ACLU Files Suit on Behalf of Community Group to Obtain Records on Enforcement of Immigration Laws
Posted: Feb, 24, 2014
The ACLU of Rhode Island has today filed an open records lawsuit on behalf of the Olneyville Neighborhood Association (ONA) in an effort to obtain documents that the group wants to share with the community relating to the state’s cooperation with federal immigration officials. The lawsuit, against the RI Department of Corrections and the RI State Police, seeks a court order waiving the significant fees the agencies want to charge ONA before turning over the requested records.
ONA filed open records requests with those agencies and with five police departments last year, seeking a wide range of information regarding enforcement of so-called Immigration and Customs Enforcement (ICE) “holds” that facilitate the transfer of detainees from law enforcement to ICE custody. The five police departments agreed to waive all search and copying fees and provided ONA the documents at no cost. However, the DOC sought an estimated $593 for retrieving and copying the records, and the State Police demanded a pre-payment of $1,500 before searching for the documents.
The lawsuit, filed by ACLU of RI volunteer attorneys Kathleen Connell and Christopher Gerlica, argues that the two agencies’ “refusal to waive the fee and their costly demands actually denies public access to the documents and is counter to the goals and objectives of the Access to Public Records Act.”
ONA plans to use the information to help educate the public and governmental agencies about the consequences of ICE “holds,” and to advocate ending the practice by compiling a report of the data and sharing it with policy-makers. The open records law authorizes courts to waive fees when the information requested “is in the public interest because it is likely to contribute significantly to public understanding of the operations or activities of the government,” and the suit argues that ONA’s request meets that standard.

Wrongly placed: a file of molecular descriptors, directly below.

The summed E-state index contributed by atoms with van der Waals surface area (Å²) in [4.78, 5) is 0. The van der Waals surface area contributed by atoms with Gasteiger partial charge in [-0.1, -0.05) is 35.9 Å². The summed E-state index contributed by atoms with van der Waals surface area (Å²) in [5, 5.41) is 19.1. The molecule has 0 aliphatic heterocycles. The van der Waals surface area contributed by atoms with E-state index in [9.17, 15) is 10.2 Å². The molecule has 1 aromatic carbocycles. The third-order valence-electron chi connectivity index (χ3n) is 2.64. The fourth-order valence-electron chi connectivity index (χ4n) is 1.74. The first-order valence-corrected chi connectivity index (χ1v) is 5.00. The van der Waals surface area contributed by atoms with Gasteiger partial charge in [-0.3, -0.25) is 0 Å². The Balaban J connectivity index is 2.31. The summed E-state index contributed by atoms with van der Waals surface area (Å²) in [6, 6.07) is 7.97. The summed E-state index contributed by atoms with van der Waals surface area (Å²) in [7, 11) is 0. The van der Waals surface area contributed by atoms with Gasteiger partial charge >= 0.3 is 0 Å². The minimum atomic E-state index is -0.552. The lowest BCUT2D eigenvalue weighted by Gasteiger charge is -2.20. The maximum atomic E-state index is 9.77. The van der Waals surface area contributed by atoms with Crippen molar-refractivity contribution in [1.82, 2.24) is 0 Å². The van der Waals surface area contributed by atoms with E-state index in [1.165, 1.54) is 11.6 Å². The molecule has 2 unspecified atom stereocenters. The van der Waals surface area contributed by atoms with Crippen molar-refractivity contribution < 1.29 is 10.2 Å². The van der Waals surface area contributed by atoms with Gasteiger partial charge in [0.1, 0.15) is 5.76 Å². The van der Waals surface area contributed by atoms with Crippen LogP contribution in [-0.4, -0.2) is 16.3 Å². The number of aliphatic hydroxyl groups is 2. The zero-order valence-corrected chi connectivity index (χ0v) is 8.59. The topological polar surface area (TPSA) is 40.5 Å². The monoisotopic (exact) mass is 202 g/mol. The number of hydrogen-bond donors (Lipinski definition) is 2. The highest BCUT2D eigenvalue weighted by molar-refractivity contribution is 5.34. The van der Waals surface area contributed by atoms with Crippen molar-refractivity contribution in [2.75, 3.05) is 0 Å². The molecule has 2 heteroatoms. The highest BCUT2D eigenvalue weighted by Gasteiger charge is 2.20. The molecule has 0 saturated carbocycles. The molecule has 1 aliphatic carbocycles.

Eduardo Sandoval from ONA said today: “It is in everyone's interest to understand how and to what extent state agencies collaborate with ICE for the purpose of detaining and deporting our family, friends, and neighbors. This is information that Rhode Islanders need to know.” ACLU of RI executive director Steven Brown stated: “The right to access public records means little if agencies can put them beyond the financial reach of most requesters. Fulfilling requests like this should be part of a public body’s core mission, not a money-making venture. We are hopeful that a court will require the disclosure of these important documents without cost.” ACLU attorney Connell added: “The public’s right to access to public records is recognized in law as principle of utmost importance in a free society. When the cost of accessing public records is prohibitive, we fail to recognize that principle. Five police departments waived any costs and supplied ONA with the information requested. We are asking the same from the Department of Corrections and State Police.”
Earlier this month, ruling in another ACLU lawsuit and confirming the important public interest in this matter, a federal judge held that the DOC could potentially be held liable for holding individuals at the ACI based on ICE requests without independently determining if there was probable cause to do so.